Member for Health Services, Dudley Butt MLC, said:
'It is important for the Department of Health to acknowledge and celebrate the rich history of the healthcare profession in the Isle of Man. In doing so, we recognise the dedicated care and commitment given – in this instance to children and their families – by the profession in the past and present, whilst also looking to the future. The level of talent and expertise found in our community health professionals ensures that the long history of Community Nursing on the Island continues to advance, encompassing the highest levels of both preventative and therapeutic care.'
Health Visitors can trace the start of their profession back to 1862 with the establishment of Home Visitors providing improvement in environmental and public health across communities. Home Visitors were a ‘Mother’s Friend’, taking a practical approach to tackling the causes of ill health in children and families, including sanitation and diet. Health Visitors have helped to make sure that through working with families, babies and young children get the best start in life – through initiatives such as immunisation, breast-feeding, and general support.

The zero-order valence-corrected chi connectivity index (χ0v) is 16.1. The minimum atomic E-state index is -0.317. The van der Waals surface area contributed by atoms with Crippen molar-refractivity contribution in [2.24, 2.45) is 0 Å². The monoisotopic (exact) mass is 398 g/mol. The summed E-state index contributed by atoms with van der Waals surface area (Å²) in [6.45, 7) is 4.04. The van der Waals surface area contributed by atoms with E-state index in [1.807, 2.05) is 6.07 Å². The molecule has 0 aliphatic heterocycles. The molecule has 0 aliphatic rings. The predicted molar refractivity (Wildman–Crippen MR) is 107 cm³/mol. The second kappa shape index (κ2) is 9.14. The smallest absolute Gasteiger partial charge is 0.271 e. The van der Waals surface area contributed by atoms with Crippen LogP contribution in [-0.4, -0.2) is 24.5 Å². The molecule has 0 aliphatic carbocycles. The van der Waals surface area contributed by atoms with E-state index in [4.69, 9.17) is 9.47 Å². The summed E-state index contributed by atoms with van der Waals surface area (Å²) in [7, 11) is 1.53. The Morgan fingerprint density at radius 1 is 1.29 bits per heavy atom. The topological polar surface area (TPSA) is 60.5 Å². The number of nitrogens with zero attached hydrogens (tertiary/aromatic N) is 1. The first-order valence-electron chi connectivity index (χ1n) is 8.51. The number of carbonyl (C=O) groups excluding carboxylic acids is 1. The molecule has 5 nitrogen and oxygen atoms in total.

School Nursing joined the public health nursing movement in the early 1900s when its role was primarily about improving school attendance. The School Nursing Service today continues to have a vital role in improving the physical and emotional health of the Island’s children and young people.
Cath Quilliam, Director of Community Nursing, said:
'The start of life is a crucial time for children and parents, presenting an excellent opportunity to improve health outcomes for Isle of Man communities. I am very proud of our Health Visiting and School Nursing Teams who are so dedicated to improving the health and wellbeing of children and young people in the Isle of Man. The teams work closely with a range of agencies, enabling children and young people to access health and welfare services that assist them in reaching their full potential.
Health Visiting and School Nursing in 2012 has much to celebrate and equally much to look forward to as we strive to improve services to children, young people, and their families to achieve the best possible health outcomes.'
To mark the occasion a timeline was displayed, which was compiled from information provided by staff past and present. The timeline marked the journey from 1862 to the present day and included historical and current photographs of both School Nurses and Health Visitors in daily practice.
The well attended event included a quiz about the history of Community Nursing and a Guess the Caption competition: ‘What did she say to the Health Visitor?’.
Isle of Man